Jonathan Demme’s passing has already been noted – by writers far more qualified than me. But I want to offer a few words on his films, particularly Philadelphia, which I just recently watched. Encountering Demme’s work in the way I have, in a random and unpredictable fashion (more on that later) reminds me how much of my film knowledge has been accumulated in haphazard, almost nonsensical ways, devoid of historical context. I saw Demme’s slick, terrifying thriller Silence of the Lambs (1991) years before I saw his wacky, clever comedies Married to the Mob (1988) and Something Wild (1986). I haven’t seen Melvin and Howard (1980), the film which put Jonathan Demme on the map, or Stop Making Sense (1984), the Talking Heads concert movie that remains one of the most critically acclaimed concert movies ever. And this week, for the first time, I sat down and watched Philadelphia (1993). I knew enough about Philadelphia to feel as though I’d seen it. My parents used to watch it frequently, or at least my vague memories suggest that Philadelphia was on the rotation cycle. They like Tom Hanks and Denzel Washington. My family is conservative and Evangelical Christian. We were raised to believe that homosexuality is a sin. We were probably taught that AIDS was something bad people got (although I don’t remember my own parents saying this, thankfully) because they had it coming.
I sat down to watch Philadelphia partly because it was mentioned on the Slate Culture Gabfest’s recent episode about Demme. But more importantly, I needed to watch something depressing. I was in the throes of an unbearable depression, and I thought maybe if I watched enough sad movies, I could just let the pain bleed out. Is anything sadder than watching Tom Hanks, the Everyman of the 90s, die of AIDS? Is there anything more gratifying than watching Denzel Washington, the other Everyman of the 90s, defend him in court?
I wept. But I don’t think Philadelphia is a great movie. I used Philadelphia because I knew it would milk the tears out of me, and the movie did its job. But I don’t feel the same affection for it that I feel for other sad movies that I love, like Manchester by the Sea and You Can Count on Me, or Moonlight, or Ordinary People. Philadelphia exists on some other plain for me. It’s a very well-made and socially conscious movie with two great actors, and as much as this movie makes me feel its pain, it’s hard not to feel its intentions, which are admittedly very good intentions, announcing their presence.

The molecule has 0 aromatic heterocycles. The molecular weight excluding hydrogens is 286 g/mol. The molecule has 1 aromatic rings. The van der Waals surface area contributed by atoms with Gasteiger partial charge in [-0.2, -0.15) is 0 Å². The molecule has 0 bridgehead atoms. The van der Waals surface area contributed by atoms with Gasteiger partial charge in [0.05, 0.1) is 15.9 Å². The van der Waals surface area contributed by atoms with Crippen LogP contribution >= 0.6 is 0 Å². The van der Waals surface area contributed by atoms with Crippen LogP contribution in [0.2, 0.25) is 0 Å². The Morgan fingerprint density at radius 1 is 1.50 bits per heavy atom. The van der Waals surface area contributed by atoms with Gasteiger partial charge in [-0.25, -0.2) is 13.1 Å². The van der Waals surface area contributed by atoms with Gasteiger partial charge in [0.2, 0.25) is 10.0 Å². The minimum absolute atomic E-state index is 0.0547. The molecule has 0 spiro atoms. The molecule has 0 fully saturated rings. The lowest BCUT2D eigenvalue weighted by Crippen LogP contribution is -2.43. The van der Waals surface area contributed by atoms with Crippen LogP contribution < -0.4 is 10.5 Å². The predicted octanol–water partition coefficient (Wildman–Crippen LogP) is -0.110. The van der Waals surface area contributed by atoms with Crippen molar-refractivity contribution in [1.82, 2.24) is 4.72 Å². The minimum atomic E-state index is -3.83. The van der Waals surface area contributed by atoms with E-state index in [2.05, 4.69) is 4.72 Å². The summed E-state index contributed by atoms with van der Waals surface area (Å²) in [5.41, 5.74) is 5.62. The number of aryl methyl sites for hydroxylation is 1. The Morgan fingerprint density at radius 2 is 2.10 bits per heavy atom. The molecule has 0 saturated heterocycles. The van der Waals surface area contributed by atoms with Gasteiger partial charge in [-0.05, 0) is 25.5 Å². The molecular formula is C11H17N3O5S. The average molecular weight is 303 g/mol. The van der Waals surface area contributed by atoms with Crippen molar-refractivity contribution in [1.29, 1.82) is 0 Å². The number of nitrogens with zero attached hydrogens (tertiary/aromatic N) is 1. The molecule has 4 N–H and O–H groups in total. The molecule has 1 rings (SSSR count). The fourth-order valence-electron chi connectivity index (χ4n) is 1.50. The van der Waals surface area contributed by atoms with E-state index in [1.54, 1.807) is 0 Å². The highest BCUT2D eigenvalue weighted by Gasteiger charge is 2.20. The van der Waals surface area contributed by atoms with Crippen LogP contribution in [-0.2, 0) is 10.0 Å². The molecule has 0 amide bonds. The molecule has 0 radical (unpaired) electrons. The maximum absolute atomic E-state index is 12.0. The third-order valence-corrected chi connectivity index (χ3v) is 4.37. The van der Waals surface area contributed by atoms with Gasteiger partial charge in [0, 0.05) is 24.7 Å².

Philadelphia exists to show homophobic people that gay people are human beings. It’s not the most complex depiction of gay people, and it’s certainly dated nearly 25 years later, but there’s an undeniable power in its grim slick Hollywood texture, in the choice of Tom Hanks, a comedy star, to play this lawyer who’s fired by his firm for being gay (and afflicted with AIDS). The homophobic man (or woman) is asked to identify with the Denzel Washington character. Washington plays Hanks’s lawyer, a local TV celebrity who despises gay people even as he defends one. Washington’s performance reminded me of his character in Fences, a character I really found insufferable. But, unlike so many lofty yet hollow message movies, Philadelphia has a real, beating heart, and that is the heart that Jonathan Demme infused into all of his movies. Even in something as unsuccessful as Ricki and the Flash, Demme’s final film, he could make us care about the characters. We move beyond congratulating him for having lofty social intentions, and just feeling like we’ve spent two hours getting to know a few people exceptionally well. So even when Demme doesn’t succeed, or partly succeeds, his work is always worth watching. As so many people have already mentioned, Demme cared deeply about human beings, and this is the thread that runs through his diverse body of work.
In fact, the most moving part of Philadelphia may be the opening credits, where we see a montage of different locations in the city, all of them populated by people: walking to work, cooking dinner, playing in the streets, cajoling and carrying on, hobbling with grim seriousness: the sequence is a moving portrait of all the varied pulsating little threads of human life that make up a city, punctuated by Bruce Springsteen’s moving, hymn-like pop ballad, “Streets of Philadelphia.” Where much of Philadelphia feels weighed down with grim importance, this opening sequence feels vulnerably light and almost sacred. What a gifted filmmaker we have lost, who could put so much thought and feeling into so many different kinds of movies.
As Peter, Tom Hanks gives a moving performance. (And of his two Oscar-winning performances, I'll take this one over Forrest Gump any day.) I think I admire him more for making the choice to play an openly gay man (whether it was a calculated choice or not), than I like the performance, as good as it is. (And trust me, I wept like a baby at the end of the movie.) But there are other performances that I savored more, like Mary Steenburgen as the opposing attorney, who tries to discredit him for being "reckless," or Jason Robards, playing his boss at the law firm, the typical old Philadelphia fogey who bristles at the thought of allowing a gay man into his fold, or darling Joanne Woodward, who doesn't have enough screen time, as Peter's mother.
But we must bear in mind that just because a movie has a walloping emotional effect on us, that doesn't make it a great movie. Philadelphia is a pretty good movie, with some great parts. In less capable hands, Philadelphia would have been a real mess, too content in its own liberal-mindedness to actually reach people. As it is, I think Philadelphia is the kind of movie that actually might change some people's minds, and more importantly, their hearts. Even if it's not a great movie, that's good enough for me.